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Airdrie City council takes moment of silence for 215 children found buried in Kamloops

After hearing the news that 215 children’s remains were unearthed underneath a former residential school, Airdrie Mayor Peter Brown and his fellow councillors took a two-minute moment of silence to start their meeting on June 7.
During a regular council meeting June 7, council took a two minute moment of silence in honour of the 215 indigneous children remains found in Kamloops, B.C. File Photo/Airdrie City View

After hearing the news that 215 children’s remains were unearthed underneath a former residential school in British Columbia, Airdrie Mayor Peter Brown and his fellow councillors started their meeting with a two-minute moment of silence on June 7.

“Before we start today’s meeting, myself, my council colleagues and the City of Airdrie acknowledge the May [27] discovery of the 215 children at the former Kamloops Indian Residential School,” Brown said. “Obviously, we are saddened and grieve with the families of our neighbours.”

Brown said he encourages anyone grieving about and impacted by the news to reach out for help.

“There are supports available,” he said. “We know that every child does matter, and in recognition, we want to take a moment of silence to honour those children and the many more who never made it home.”

After the moment of silence was complete, Brown shared a letter from a friend of his in Airdrie, who is Indigenous. The author of the letter said he is not a spokesperson for First Nations people, but that he wanted to speak to his own experience.

“I myself am a survivor of the residential school system,” the author wrote.

According to the author’s letter, he belongs to the Flying Dust First Nation in North Saskatchewan, but has lived in Airdrie for the past 20 years.

“This situation will not disappear overnight,” he said. “It will take time. For now, I think the only way to help us is to give the First Nation people time and space to go through the grieving process, and to heal through this sad and difficult time.”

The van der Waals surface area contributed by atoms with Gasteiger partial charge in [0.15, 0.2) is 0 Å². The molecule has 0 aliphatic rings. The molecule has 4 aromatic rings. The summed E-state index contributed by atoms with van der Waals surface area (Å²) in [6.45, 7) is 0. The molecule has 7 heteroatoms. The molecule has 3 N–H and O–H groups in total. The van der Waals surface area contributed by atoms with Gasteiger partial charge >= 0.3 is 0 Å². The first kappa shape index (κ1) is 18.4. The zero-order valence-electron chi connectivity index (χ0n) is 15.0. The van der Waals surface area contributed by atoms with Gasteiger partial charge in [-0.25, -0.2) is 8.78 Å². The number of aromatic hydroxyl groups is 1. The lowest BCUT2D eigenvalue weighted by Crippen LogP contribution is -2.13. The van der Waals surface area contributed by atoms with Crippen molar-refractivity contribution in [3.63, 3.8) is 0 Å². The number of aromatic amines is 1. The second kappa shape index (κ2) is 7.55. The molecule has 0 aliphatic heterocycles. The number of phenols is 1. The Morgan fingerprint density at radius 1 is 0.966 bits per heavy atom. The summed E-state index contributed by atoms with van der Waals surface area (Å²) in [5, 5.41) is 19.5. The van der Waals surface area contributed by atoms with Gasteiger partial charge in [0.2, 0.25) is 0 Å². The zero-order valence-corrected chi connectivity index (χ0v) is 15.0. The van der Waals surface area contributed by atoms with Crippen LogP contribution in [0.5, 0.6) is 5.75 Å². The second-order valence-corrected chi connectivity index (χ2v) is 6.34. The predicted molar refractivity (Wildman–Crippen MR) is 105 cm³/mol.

The author asked for others to pray and show their support by placing a teddy bear at their front doors. He added support can also be shown by leaving a light on to symbolize children being able to find home and be at peace.

The letter-writer also encouraged non-Indigenous residents of Airdrie to become educated on the residential school system, so they could understand what he, his ancestors and other First Nations people have gone through.

City council’s moment of silence came after a press release was sent out by the Tk’emlups te Secwépemc First Nation on May 27 that confirmed the remains of 215 children were discovered buried below the former residential school site.

“Tk’emlúps te Secwépemc is the home community of the Kamloops Indian Residential School which was the largest school in the Indian Affairs residential school system,” the release stated. “As such, Tk’emlúps te Secwépemc Leadership acknowledges their responsibility to caretake for these lost children.”

Chief Rosanne Casmire said the band had suspected the remains of children were buried underneath the site, and that they were able to verify their presence by commissioning a company to use ground-penetrating radar technology.

“To our knowledge, these missing children are undocumented deaths,” she said. “Some were as young as three years old. We sought out a way to confirm that knowing out of deepest respect and love for those lost children and their families, understanding that Tk’emlúps te Secwépemc is the final resting place of these children.”

The press release also provided a background on the school where the remains were found. According to the release, The Kamloops Industrial School (later known as the Kamloops Indian Residential School) was opened under Roman Catholic administration in 1890. Enrolment peaked in the early 1950s, with 500 students.

In 1969, according to the press release, the federal government took over the administration of the school, which no longer provided any classes and operated as residence for students attending local day schools until 1978, when the residence was closed.

Jordan Stricker,
Follow me on Twitter @Jay_Strickz

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